July 10, 1914

Yacht_Hohenzollern_1906

“…Despite her gold and white paintwork (“gleaming swan plumage,” one passenger called it), the top-heavy Hohenzollern, with her ram bow and bell-mouthed funnels, was the unloveliest Royal yacht in Europe. Her navigation officer, Erich Raeder, described her as a “lumbering monstrosity . . . [that] rolled in rough weather to a point uncomfortable even for old sailors. Her watertight integrity would not have met the safety requirements of even an ordinary passenger ship.” None of this troubled the Kaiser, who used her only in the Baltic, the North Sea, and the Mediterranean, never in the heavier seas of the North Atlantic. In any case, his cruises to Norway were spent mostly at anchor in a spectacular fjord. There, surrounded by sparkling blue water, granite cliffs and dark green forests, plunging waterfalls wreathed in mist, and patches of sloping meadow dotted with farmhouses, William felt completely at ease. Some rules were always observed—no one ever spoke to the Kaiser unless he had spoken first—but now, at fifty-five, he was more mature and composed than the youthful Prince Hal of a quarter century before. When he embarked on the first of his all-male yachting trips to Norway, taking with him a dozen friends whom he referred to as his “brother officers,” the atmosphere resembled that of a rowdy junior officers’ mess. By 1914, the atmosphere had become more correct, but the guest list remained all male. William’s wife, Empress Augusta, whom he called Dona, remained in Berlin. “I don’t care for women,” he said. “Women should stay home and look after their children.”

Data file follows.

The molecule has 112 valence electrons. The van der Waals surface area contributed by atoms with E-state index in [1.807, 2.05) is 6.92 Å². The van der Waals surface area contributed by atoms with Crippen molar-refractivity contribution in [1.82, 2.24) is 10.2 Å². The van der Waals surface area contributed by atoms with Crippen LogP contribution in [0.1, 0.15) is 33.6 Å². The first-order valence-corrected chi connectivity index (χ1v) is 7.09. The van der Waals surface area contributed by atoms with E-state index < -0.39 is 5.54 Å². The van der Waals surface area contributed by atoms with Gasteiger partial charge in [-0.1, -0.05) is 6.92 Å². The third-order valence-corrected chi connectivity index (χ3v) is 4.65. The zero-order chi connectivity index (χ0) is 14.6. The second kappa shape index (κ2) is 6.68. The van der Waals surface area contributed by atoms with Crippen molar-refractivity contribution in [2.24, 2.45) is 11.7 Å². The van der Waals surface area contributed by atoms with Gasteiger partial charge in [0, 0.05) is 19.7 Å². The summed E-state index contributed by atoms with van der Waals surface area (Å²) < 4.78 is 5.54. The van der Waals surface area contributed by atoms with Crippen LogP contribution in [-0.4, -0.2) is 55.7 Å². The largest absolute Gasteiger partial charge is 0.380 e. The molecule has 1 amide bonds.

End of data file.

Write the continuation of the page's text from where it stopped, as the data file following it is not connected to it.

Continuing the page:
‘The Kaiser’s day on the yacht was rigidly scheduled: mild exercises before breakfast; in good weather, an hour in his small sailboat; in the afternoons, shore excursions or rowing contests between the crews of the Hohenzollern and the escorting cruiser Rostock. These activities, however, were not allowed to interfere with the Kaiser’s afternoon nap. To get the most from this hour and a half of rest, William always removed all of his clothing and got into bed. “There’s nothing like getting in between two clean, cold sheets,” he declared. At seven, the company sat down to dinner, where the Kaiser drank only orange juice sipped from a silver goblet. Every evening after dinner, the party gathered in the smoking room. This summer [1914], along with songs and card games, William and his guests listened to lectures on the American Civil War…”

Castles Of Steel
Robert Massie


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